By Abigail Leibowitz
“I ran for my life, and they ran after me for three pounds of salt,” explained Isaac Gendelman as he recounted running from farmers trying to capture and turn him over to the Nazis.
Sitting in the 96 year old’s warm, inviting home, you feel as if you are in a museum of Eastern European Jewry. The walls are lined with black and white photographs of his parents, grandparents and siblings. His living room contains a collection of hundreds of samovars and candlesticks, some dating back to the 1700s. As he tells his stories, Gendelman brings the Rokitno, Poland, of the 1930s to life.
Growing up in a religious family where his parents spoke Polish and Yiddish, Isaac attended Beit Sefer Tarbut, a Jewish school of about 360 children. Hebrew was not spoken among European Jews, but Gendelman is proud that everything in his school “was be-Ivrit” — in Hebrew.
Despite the anti-Semitic environment of Rokitno, Isaac and his peers enjoyed the same recreational activities many teens do today: playing soccer, attending youth group events, visiting his zeidi (grandfather) and helping at his family’s store.
At 16, his world was turned upside down. Until 1941, the Soviets controlled one side of the Bug River, where Rokitno was located, and the Germans controlled the other. But in September 1941, the Germans invaded.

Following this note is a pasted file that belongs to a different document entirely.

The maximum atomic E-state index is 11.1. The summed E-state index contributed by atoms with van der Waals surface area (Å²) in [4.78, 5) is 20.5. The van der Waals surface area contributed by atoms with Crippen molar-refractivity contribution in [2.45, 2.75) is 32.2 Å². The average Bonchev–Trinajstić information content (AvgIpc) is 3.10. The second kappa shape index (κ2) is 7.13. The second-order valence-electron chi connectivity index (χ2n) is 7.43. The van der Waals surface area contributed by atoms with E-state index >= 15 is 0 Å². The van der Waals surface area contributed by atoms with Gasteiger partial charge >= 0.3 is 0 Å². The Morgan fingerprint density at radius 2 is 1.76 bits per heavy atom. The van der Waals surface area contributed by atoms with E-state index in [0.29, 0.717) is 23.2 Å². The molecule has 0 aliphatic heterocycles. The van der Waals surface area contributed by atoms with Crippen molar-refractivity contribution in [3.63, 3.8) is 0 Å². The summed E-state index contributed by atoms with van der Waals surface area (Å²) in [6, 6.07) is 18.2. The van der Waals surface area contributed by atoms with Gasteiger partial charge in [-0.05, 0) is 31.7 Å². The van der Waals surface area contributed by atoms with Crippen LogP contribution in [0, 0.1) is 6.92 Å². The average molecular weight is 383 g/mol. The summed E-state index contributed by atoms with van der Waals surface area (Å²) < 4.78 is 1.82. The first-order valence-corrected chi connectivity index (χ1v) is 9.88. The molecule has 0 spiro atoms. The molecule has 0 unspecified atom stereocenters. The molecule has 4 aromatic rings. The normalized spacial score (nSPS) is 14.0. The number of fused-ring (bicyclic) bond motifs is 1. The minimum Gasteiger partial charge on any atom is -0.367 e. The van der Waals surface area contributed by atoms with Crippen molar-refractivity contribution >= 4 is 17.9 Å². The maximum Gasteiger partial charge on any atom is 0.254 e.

All of a sudden, he had to wear patches on his clothing to identify himself as a Jew. When he visited his zeidi in a nearby city, Poles threw sticks and yelled the slur “zhyd” at him. The worst, however, was yet to come.
All the families in Rokitno were crammed into a ghetto, where the harsh living conditions were unbearable. “My mom was so hungry I had to pick weeds outside and make them into patties to feed my family,” Gendelman said.
After a year, the Germans rounded everyone up for deportation to concentration camps. Isaac, then 17, realized this was a death sentence. He heard someone yell “run!” and the Germans opened fire on hundreds of Jews. Chaos broke out. Isaac ran for his life as bullets grazed his head.
Isaac found refuge deep in the forest outside of town. That’s where he met up with another escapee, Chaim Weiner. For the next two years, Isaac and Chaim lived deep in the forest, running from one hiding place to another, always on the lookout for the German Einsatzgruppen (killing squads) and Polish collaborators.